Reasons For Suboxone Abuse Treatment
If you or a loved one are abusing Suboxone, you may wonder why you can’t simply stop. You may be asking why you can’t put down buprenorphine, ignore the nasty Suboxone side effects, and resume your life. Unfortunately, addiction doesn’t work that way.
Addiction is a disease of the body, mind, and spirit. To successfully recover from Suboxone side effects, you need to treat all three areas. That’s where Suboxone abuse treatment centers become vital.
While you or a loved one may be able to stop using, what about the reasons you turned to drugs in the first place? What about faulty coping mechanisms? What about co-occurring disorders (things like Bipolar Disorder, Generalized Anxiety Disorder, depression, etc.)? What about trauma issues? What about unresolved grief?
It’s for these reasons that seeking help from a Suboxone abuse rehab center isn’t just a smart idea – it’s necessary! Treatment centers offer various forms of therapy, like Cognitive Behavioral Therapy, Solution Focused Therapy, EMDR, Trauma Resolution, Life Skills Training, and so much more.
Suboxone abuse treatment centers employ dedicated staff. These clinicians work 24/7 to help you or your loved one heal. To put it another way, treatment is like college. It’s where you go to learn how to live life on life’s terms.
Why Come to Lighthouse for Suboxone Abuse?
At Lighthouse Recovery Institute, we believe recovery is more than simply abstinence from buprenorphine. We believe it’s a complete recovery of body, mind, and spirit.
To best provide our patients with this level of care, we offer gender-specific Suboxone abuse treatment and Comprehensive Addiction Treatment.
Gender-Specific treatment means that all levels of care, all recovery residences, and all groups are single gender. This allows for a level of recovery that mixed gender therapies simply don’t offer.
Comprehensive Addiction Treatment means that Lighthouse addresses the three distinct areas of substance abuse recovery – medical, psychotherapeutic, and social.
- We address the medical side of recovery through an onsite psychiatrist, and individualized medication assessments and programs.
- We address the psychotherapeutic side of recovery through a program, including individual counseling with a primary therapist, single-gender groups, family therapies, relapse prevention, and much more.
- We address the social side of recovery through our Community Living environment, fostering peer support networks, offering life skills development, offering vocational training, offering educational development, and much more.
No two patients will ever have the same experience at Lighthouse Recovery Institute’s Suboxone abuse treatment center. Rather, we strive to tailor all aspects of the treatment process to each individual’s struggles. In turn, this leads to restored relationships, healthy coping skills, and hope for a new life.
Suboxone Abuse Treatment
Suboxone abuse treatment can be overwhelming for those seeking to get sober. Who wants to deal with physical withdrawals and then examine ingrained behavior and faulty coping mechanisms? For these reasons, Suboxone addiction rehabs need to take an individualized, patient-centered approach.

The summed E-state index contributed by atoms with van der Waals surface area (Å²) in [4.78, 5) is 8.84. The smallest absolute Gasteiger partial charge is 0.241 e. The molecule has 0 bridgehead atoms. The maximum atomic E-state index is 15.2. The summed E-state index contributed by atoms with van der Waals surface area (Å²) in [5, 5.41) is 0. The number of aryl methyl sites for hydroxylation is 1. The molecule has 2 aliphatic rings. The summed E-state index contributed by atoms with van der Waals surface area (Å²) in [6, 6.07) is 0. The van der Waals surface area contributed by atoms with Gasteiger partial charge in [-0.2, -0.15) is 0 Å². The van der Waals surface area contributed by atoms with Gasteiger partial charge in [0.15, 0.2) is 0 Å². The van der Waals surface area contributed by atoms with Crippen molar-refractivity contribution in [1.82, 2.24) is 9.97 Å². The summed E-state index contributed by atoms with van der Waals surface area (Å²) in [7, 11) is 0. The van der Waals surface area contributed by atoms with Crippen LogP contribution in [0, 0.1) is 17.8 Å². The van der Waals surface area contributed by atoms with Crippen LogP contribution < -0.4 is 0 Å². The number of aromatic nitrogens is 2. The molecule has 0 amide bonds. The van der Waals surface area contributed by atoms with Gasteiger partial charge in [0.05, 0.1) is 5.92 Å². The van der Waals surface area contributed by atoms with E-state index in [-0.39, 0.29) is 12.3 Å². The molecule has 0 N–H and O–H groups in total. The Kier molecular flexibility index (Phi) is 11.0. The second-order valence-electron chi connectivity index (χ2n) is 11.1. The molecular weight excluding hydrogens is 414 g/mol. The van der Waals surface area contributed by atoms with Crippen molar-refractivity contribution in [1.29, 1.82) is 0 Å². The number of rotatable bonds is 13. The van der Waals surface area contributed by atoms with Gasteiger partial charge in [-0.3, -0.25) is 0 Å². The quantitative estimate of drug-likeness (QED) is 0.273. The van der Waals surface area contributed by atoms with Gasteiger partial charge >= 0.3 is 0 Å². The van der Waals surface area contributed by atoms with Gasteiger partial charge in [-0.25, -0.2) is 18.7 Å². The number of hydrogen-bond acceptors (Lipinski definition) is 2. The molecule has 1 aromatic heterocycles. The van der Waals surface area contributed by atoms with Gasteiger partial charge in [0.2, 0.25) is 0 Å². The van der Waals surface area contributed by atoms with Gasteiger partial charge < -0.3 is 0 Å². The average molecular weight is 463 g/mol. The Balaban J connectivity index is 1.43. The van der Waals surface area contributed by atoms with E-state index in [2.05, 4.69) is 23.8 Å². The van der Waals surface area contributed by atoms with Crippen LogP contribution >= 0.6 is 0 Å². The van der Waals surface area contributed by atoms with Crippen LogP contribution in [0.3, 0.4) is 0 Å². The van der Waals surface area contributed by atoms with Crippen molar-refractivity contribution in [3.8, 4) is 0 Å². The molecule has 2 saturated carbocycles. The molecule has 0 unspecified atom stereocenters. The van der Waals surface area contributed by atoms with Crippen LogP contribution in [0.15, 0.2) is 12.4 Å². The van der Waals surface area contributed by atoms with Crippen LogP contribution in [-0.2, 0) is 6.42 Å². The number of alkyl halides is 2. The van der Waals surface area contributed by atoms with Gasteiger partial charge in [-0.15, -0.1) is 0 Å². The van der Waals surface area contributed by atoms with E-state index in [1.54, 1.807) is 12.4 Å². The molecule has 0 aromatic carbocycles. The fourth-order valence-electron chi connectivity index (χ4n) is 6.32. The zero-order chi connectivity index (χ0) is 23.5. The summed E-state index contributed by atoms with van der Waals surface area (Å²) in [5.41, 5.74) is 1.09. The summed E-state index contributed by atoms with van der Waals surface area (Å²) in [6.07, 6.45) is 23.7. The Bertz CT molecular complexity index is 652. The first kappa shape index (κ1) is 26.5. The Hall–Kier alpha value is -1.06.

As mentioned above, Suboxone abuse produces a physical dependence. Find common withdrawal symptoms below.
A quality Suboxone addiction treatment center should offer a mix of detox, residential treatment, PHP, IOP, and other step-down treatments, twelve-step meetings, and aftercare. It’s also beneficial to add life skill supports to any buprenorphine rehab regiment.
At Lighthouse Recovery Institute, we believe Suboxone addiction treatment doesn’t have to be overwhelming. Rather, it offers individuals an unparalleled opportunity for personal and familial development. The day a patient steps into our office is the day they step into a new life!
What is Suboxone?
Suboxone is the brand name for a mix of naloxone (better known as Narcan) and buprenorphine, a semisynthetic opioid.
Buprenorphine is an interesting chemical due to its duel-nature as an opioid agonist and antagonist. That is to say, it both activates and deactivates opioid receptors in the brain. When combined with the opioid antagonist naloxone, it saturates users’ brain with opioid molecules. Rather than producing euphoria, however, it merely blocks physical withdrawal symptoms.
Buprenorphine was first synthesized in 1969. It was released, several years later, in the UK to treat pain. In the early 2000’s, Suboxone and its sister Subutex (buprenorphine without the addition of naloxone) were approved in the U.S. to help treat opioid addiction.
What are Suboxone Side Effects?
Suboxone side effects are numerous and wide-ranging. This pill, often thought of as less dangerous than other opioids, is actually just as dangerous. You don’t have to struggle with Suboxone side effects alone! You can reach out for professional help.
With that in mind, call Lighthouse today at 1-844-I-CAN-CHANGE or 1-(561)-381-0015. You can also click here to find affordable treatment options.
Common Suboxone side effects include:
• Nausea & vomiting (also a withdrawal symptom)
• Hypotension (low blood pressure)
• Tachycardia (irregular heartbeat)
• Bradypnea (decreased respiration)
What are Symptoms of Suboxone Withdrawal?
The most common Suboxone side effect is physical withdrawal. Remember, though, everyone reacts to drugs in a different manner. So, these symptoms may differ person to person. Find common detox symptoms below:
• Nausea & vomiting
• Restless Leg Syndrome
• Trouble sleeping
• Depression & anxiety
• Pain (muscle & bone)
• Hypertension (high blood pressure)